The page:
(3.) Other effects. Numerous other substances can be added to portland-
cement grout to obtain special effects, Bentonite or other colloids, or finely
powciered metal are added to grout to make it more viscous and stable.
powdered metals unite with hydration products of the cement and release
tiny bubbles of hydrogen, which, in addition to increasing the viscosity, cause
a slight expansion of the grout. Aluminum is the metal most often used. It
is added at the rate of about 1 teaspoonful of aluminum powder per sack of
c e m e n t . Very small amounts of carbohydrate derivatives and calcium
lignosulfonate may be used as retarders. Sodium chloride is used to brine
mixing water when grouting is performed in salt formations. This prevents
erosion of in situ rock salt and provides a degree of bonding of grout to salt.
Approximately 3 lb of dry salt for each gallon of water will provide a satu-
rated mixture and will result in some retardation of the grout set.
water may cause more damage to portland-cement grouts placed in sandy
soils than to these placed in clays. This increase in damage is a result of
the sandy soils permitting rapid leaching as opposed to clays which tend to
retard groundwater movement. In most clays, sulfate salts are found in very
small quantities. Rich type V portland-cement grouts will not be damaged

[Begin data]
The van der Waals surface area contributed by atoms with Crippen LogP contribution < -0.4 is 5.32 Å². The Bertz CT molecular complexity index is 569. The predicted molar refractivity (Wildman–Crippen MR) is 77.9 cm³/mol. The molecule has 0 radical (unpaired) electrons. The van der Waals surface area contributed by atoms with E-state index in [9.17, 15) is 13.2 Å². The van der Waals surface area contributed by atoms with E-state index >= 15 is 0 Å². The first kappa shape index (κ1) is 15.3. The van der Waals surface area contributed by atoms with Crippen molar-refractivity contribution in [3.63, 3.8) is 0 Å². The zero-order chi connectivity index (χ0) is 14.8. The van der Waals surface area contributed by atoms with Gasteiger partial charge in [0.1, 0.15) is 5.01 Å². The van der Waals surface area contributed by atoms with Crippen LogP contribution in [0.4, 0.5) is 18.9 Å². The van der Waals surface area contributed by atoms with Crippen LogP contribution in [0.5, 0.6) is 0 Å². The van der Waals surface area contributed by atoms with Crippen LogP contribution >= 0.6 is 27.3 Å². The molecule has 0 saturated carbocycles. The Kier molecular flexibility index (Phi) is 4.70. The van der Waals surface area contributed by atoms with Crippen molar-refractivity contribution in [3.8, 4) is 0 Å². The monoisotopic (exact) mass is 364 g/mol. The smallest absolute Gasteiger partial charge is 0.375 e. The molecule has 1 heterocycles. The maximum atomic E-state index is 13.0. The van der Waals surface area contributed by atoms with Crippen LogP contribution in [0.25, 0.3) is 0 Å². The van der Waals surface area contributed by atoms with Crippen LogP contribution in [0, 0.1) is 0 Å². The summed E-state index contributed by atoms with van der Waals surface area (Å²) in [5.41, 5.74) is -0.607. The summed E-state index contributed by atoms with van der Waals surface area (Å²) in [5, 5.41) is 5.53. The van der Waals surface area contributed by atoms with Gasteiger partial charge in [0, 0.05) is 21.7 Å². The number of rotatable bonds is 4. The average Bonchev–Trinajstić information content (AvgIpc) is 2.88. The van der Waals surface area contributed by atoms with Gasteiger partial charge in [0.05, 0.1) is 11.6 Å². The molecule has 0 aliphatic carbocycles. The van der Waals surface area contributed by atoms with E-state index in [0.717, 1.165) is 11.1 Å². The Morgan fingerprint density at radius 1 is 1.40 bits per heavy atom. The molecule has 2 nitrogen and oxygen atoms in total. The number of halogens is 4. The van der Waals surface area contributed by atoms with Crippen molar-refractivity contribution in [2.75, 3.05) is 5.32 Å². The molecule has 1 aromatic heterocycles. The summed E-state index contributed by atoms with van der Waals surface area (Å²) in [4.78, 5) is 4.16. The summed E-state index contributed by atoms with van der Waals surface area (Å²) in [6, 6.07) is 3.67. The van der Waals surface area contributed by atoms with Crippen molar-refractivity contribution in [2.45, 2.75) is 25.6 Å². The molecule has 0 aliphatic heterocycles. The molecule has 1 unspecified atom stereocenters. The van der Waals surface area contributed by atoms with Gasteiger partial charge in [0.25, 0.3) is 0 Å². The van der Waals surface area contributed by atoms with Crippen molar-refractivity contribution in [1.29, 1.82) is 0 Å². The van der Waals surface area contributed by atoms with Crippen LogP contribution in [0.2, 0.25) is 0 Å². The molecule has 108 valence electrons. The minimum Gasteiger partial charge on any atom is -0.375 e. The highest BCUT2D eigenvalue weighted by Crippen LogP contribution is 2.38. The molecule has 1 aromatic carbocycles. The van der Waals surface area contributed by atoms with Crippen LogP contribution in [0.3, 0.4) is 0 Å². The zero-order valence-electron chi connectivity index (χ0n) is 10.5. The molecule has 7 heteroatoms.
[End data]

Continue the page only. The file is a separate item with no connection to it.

by low or moderate concentrations of calcium sulfate salts (gypsum).
Portland-cement grouts should not be used in formations containing salts
that consist of high concentrations of magnesium and sodium sulfates. Where
such concentrations are found, the use of chemical grouts should be con-
s i d e r e d . Harmful chemicals in groundwater may come from a number of
s o u r c e s , e.g., manufacturing plant wastes, water from coal mines, leaching
from coal storage and waste areas, and leaching of sodium or magnesium
m a t t e r . Waters of some streams and lakes in the western United States are
very harmful to Portland- cement grouts because of their alkaline content.
f . Effect of Seawater. Crazing and hairline cracks occurring in hard-
ened--grouts because of shrinkage, temperature variations, and tension may
permit the infiltration of seawater , which causes chemical decomposition of
the grout. During hydration the higher silicates decompose into lower sili-
cates and calcium hydroxide. The calcium hydroxide crystals dissolve
slowly in water, resulting in subsequent decomposition of the clinker grains
and liberation of new quantities of calcium hydroxide thus causing the cement
to deteriorate. The free lime in the grout also reacts with magnesium sulfate
in seawater and forms calcium sulfate, causing swelling in the interstices.
Portland-cement grouts for use in the presence of seawater should contain
air- entraining portland cement (type IIA) and waterproofing agents and have
low water-cement ratios. Entrained air in grout increases the impervious-
ness of the grout. (Some modification of the usual mixing and dumping fa-
cilities may be required when using air- entraining cement to avoid having
the sump tank overflow with froth. ) Waterproofing compounds that have
been found to have a marked increase in promoting various degrees of im-
permeability in portland-cement grouts are lime, fine-grained soils, tars,